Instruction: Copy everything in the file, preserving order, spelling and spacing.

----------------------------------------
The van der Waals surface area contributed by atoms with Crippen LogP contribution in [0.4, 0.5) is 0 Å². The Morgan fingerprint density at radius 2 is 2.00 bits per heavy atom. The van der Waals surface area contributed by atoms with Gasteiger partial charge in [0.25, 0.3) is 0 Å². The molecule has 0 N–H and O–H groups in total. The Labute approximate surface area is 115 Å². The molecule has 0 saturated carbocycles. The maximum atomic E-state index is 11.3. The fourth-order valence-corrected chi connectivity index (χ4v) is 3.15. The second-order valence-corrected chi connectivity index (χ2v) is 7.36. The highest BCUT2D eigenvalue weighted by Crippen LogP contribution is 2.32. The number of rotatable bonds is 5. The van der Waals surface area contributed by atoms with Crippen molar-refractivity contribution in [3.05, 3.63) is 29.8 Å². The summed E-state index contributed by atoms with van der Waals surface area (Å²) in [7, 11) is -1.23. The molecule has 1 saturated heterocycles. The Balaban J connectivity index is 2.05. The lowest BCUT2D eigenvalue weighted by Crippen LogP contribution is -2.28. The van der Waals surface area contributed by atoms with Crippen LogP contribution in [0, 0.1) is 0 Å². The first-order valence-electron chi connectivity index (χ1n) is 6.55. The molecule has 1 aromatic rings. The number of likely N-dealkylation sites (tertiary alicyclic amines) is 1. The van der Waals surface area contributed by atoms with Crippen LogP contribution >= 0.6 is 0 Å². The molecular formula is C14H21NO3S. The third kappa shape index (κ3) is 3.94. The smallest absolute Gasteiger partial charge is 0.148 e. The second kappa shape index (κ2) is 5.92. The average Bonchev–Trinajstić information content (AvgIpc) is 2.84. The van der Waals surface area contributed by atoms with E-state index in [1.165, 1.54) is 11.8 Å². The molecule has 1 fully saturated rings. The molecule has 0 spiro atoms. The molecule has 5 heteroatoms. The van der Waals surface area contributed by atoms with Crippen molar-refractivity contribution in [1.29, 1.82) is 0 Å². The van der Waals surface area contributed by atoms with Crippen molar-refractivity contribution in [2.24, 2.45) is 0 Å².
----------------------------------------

The van der Waals surface area contributed by atoms with Crippen LogP contribution in [0.4, 0.5) is 0 Å². The Morgan fingerprint density at radius 2 is 2.00 bits per heavy atom. The van der Waals surface area contributed by atoms with Gasteiger partial charge in [0.25, 0.3) is 0 Å². The molecule has 0 N–H and O–H groups in total. The Labute approximate surface area is 115 Å². The molecule has 0 saturated carbocycles. The maximum atomic E-state index is 11.3. The fourth-order valence-corrected chi connectivity index (χ4v) is 3.15. The second-order valence-corrected chi connectivity index (χ2v) is 7.36. The highest BCUT2D eigenvalue weighted by Crippen LogP contribution is 2.32. The number of rotatable bonds is 5. The van der Waals surface area contributed by atoms with Crippen molar-refractivity contribution in [3.05, 3.63) is 29.8 Å². The summed E-state index contributed by atoms with van der Waals surface area (Å²) in [7, 11) is -1.23. The molecule has 1 saturated heterocycles. The Balaban J connectivity index is 2.05. The lowest BCUT2D eigenvalue weighted by Crippen LogP contribution is -2.28. The van der Waals surface area contributed by atoms with Crippen LogP contribution in [0, 0.1) is 0 Å². The first-order valence-electron chi connectivity index (χ1n) is 6.55. The molecule has 1 aromatic rings. The number of likely N-dealkylation sites (tertiary alicyclic amines) is 1. The van der Waals surface area contributed by atoms with Crippen LogP contribution >= 0.6 is 0 Å². The molecular formula is C14H21NO3S. The third kappa shape index (κ3) is 3.94. The smallest absolute Gasteiger partial charge is 0.148 e. The second kappa shape index (κ2) is 5.92. The average Bonchev–Trinajstić information content (AvgIpc) is 2.84. The van der Waals surface area contributed by atoms with E-state index in [1.165, 1.54) is 11.8 Å². The molecule has 1 fully saturated rings. The molecule has 0 spiro atoms. The molecule has 5 heteroatoms. The van der Waals surface area contributed by atoms with Crippen molar-refractivity contribution in [1.29, 1.82) is 0 Å². The van der Waals surface area contributed by atoms with Crippen molar-refractivity contribution in [2.24, 2.45) is 0 Å².